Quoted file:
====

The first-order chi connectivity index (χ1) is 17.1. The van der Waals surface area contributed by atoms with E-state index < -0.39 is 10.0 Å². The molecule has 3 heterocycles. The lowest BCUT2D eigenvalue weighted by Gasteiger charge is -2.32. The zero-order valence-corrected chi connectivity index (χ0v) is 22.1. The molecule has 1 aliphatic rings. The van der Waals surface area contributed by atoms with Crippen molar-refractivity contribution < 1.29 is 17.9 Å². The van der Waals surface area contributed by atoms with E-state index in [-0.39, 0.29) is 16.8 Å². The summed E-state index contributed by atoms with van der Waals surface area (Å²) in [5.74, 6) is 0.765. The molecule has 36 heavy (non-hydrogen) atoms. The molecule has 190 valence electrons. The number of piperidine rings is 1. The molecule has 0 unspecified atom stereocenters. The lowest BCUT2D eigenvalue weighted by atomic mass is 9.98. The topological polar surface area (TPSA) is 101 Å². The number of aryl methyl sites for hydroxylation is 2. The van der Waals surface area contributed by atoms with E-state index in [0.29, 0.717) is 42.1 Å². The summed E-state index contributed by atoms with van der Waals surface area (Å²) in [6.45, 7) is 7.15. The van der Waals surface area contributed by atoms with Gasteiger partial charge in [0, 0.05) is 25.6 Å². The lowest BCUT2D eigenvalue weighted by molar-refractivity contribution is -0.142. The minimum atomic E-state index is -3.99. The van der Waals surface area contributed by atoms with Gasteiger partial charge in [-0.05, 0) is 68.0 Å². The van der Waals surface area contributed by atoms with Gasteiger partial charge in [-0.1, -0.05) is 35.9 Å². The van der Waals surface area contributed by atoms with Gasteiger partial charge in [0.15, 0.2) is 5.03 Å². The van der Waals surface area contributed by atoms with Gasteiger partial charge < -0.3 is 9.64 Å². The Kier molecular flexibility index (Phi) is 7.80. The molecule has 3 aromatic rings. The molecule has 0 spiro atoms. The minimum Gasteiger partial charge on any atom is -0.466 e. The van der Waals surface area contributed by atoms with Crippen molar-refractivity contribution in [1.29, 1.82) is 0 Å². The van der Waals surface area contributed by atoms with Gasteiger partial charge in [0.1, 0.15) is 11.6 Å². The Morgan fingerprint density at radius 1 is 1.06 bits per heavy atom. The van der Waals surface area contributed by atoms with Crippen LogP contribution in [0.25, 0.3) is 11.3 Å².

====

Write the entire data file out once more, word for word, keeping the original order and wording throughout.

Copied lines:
The first-order chi connectivity index (χ1) is 17.1. The van der Waals surface area contributed by atoms with E-state index < -0.39 is 10.0 Å². The molecule has 3 heterocycles. The lowest BCUT2D eigenvalue weighted by Gasteiger charge is -2.32. The zero-order valence-corrected chi connectivity index (χ0v) is 22.1. The molecule has 1 aliphatic rings. The van der Waals surface area contributed by atoms with Crippen molar-refractivity contribution < 1.29 is 17.9 Å². The van der Waals surface area contributed by atoms with E-state index in [-0.39, 0.29) is 16.8 Å². The summed E-state index contributed by atoms with van der Waals surface area (Å²) in [5.74, 6) is 0.765. The molecule has 36 heavy (non-hydrogen) atoms. The molecule has 190 valence electrons. The number of piperidine rings is 1. The molecule has 0 unspecified atom stereocenters. The lowest BCUT2D eigenvalue weighted by atomic mass is 9.98. The topological polar surface area (TPSA) is 101 Å². The number of aryl methyl sites for hydroxylation is 2. The van der Waals surface area contributed by atoms with E-state index in [0.29, 0.717) is 42.1 Å². The summed E-state index contributed by atoms with van der Waals surface area (Å²) in [6.45, 7) is 7.15. The van der Waals surface area contributed by atoms with Gasteiger partial charge in [0, 0.05) is 25.6 Å². The lowest BCUT2D eigenvalue weighted by molar-refractivity contribution is -0.142. The minimum atomic E-state index is -3.99. The van der Waals surface area contributed by atoms with Gasteiger partial charge in [-0.05, 0) is 68.0 Å². The van der Waals surface area contributed by atoms with Gasteiger partial charge in [-0.1, -0.05) is 35.9 Å². The van der Waals surface area contributed by atoms with Gasteiger partial charge in [0.15, 0.2) is 5.03 Å². The van der Waals surface area contributed by atoms with Gasteiger partial charge < -0.3 is 9.64 Å². The Kier molecular flexibility index (Phi) is 7.80. The molecule has 3 aromatic rings. The molecule has 0 spiro atoms. The minimum Gasteiger partial charge on any atom is -0.466 e. The van der Waals surface area contributed by atoms with Crippen molar-refractivity contribution in [1.29, 1.82) is 0 Å². The van der Waals surface area contributed by atoms with Gasteiger partial charge in [0.1, 0.15) is 11.6 Å². The Morgan fingerprint density at radius 1 is 1.06 bits per heavy atom. The van der Waals surface area contributed by atoms with Crippen LogP contribution in [0.25, 0.3) is 11.3 Å².